[ kuhn-tin-yoo-uhl ]
See synonyms for continual on
  1. of regular or frequent recurrence; often repeated; very frequent: continual bus departures.

  2. happening without interruption or cessation; continuous in time.

Origin of continual

First recorded in 1300–50; from Medieval Latin continuālis, equivalent to Latin continu(us) “uninterrupted” + -ālis adjective suffix; replacing Middle English continuel, from Middle French, from Latin, as above; see continuous, -al1

confusables note For continual

Although usage guides generally advise that continual may be used only to mean “intermittent” and continuous only to mean “uninterrupted,” the words are used interchangeably in all kinds of speech and writing with no distinction in meaning: The president's life is under continual (or continuous ) scrutiny. Continuous (or continual ) bursts of laughter punctuated her testimony. The adverbs continually and continuously are also used interchangeably. To make a clear distinction between what occurs at short intervals and what proceeds without interruption, writers sometimes use the contrasting terms intermittent ( intermittent losses of power during the storm ) and uninterrupted ( uninterrupted reception during the storm ) or similar expressions. Continuous is not interchangeable with continual in the sense of spatial relationship: a continuous (not continual ) series of passages.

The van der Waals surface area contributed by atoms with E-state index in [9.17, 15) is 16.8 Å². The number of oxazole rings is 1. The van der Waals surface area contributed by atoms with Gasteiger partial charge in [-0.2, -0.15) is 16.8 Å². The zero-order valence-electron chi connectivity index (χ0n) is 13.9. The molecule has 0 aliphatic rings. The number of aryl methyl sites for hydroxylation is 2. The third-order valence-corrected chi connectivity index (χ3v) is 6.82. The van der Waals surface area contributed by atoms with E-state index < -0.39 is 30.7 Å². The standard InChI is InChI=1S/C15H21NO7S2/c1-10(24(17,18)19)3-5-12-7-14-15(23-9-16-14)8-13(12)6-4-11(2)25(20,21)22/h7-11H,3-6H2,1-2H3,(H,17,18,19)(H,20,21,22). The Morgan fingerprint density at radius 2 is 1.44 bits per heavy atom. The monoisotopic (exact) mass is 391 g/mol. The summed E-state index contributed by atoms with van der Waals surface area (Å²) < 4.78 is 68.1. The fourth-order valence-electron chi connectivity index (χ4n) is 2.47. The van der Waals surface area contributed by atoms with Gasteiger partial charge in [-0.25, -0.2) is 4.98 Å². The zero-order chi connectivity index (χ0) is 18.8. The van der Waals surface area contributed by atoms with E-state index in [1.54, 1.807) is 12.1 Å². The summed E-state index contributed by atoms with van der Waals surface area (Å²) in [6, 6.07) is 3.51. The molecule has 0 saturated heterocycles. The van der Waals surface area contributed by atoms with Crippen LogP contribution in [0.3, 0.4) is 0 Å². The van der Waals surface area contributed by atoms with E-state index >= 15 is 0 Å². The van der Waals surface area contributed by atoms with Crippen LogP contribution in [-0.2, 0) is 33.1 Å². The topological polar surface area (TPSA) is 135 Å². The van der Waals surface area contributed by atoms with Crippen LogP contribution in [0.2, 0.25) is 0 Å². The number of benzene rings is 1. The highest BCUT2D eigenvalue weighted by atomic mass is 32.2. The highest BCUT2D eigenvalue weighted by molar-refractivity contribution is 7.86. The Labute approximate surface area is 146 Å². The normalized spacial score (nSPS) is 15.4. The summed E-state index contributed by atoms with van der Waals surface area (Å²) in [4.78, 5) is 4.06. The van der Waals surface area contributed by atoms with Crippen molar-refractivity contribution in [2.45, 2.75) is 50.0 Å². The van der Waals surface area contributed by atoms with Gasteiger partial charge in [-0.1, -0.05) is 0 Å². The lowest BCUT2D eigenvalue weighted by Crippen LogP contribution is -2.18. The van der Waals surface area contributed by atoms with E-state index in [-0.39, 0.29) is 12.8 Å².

Other words for continual

Other words from continual

  • con·tin·u·al·i·ty, con·tin·u·al·ness, noun
  • qua·si-con·tin·u·al, adjective
  • qua·si-con·tin·u·al·ly, adverb
  • un·con·tin·u·al, adjective
  • un·con·tin·u·al·ly, adverb

Words that may be confused with continual

  • continual , continuous (see confusables note at the current entry)

Words Nearby continual Unabridged Based on the Random House Unabridged Dictionary, © Random House, Inc. 2023

How to use continual in a sentence

British Dictionary definitions for continual


/ (kənˈtɪnjʊəl) /

  1. recurring frequently, esp at regular intervals

  2. occurring without interruption; continuous in time

Origin of continual

C14: from Old French continuel, from Latin continuus uninterrupted, from continēre to hold together, contain


Derived forms of continual

  • continuality or continualness, noun
  • continually, adverb

Collins English Dictionary - Complete & Unabridged 2012 Digital Edition © William Collins Sons & Co. Ltd. 1979, 1986 © HarperCollins Publishers 1998, 2000, 2003, 2005, 2006, 2007, 2009, 2012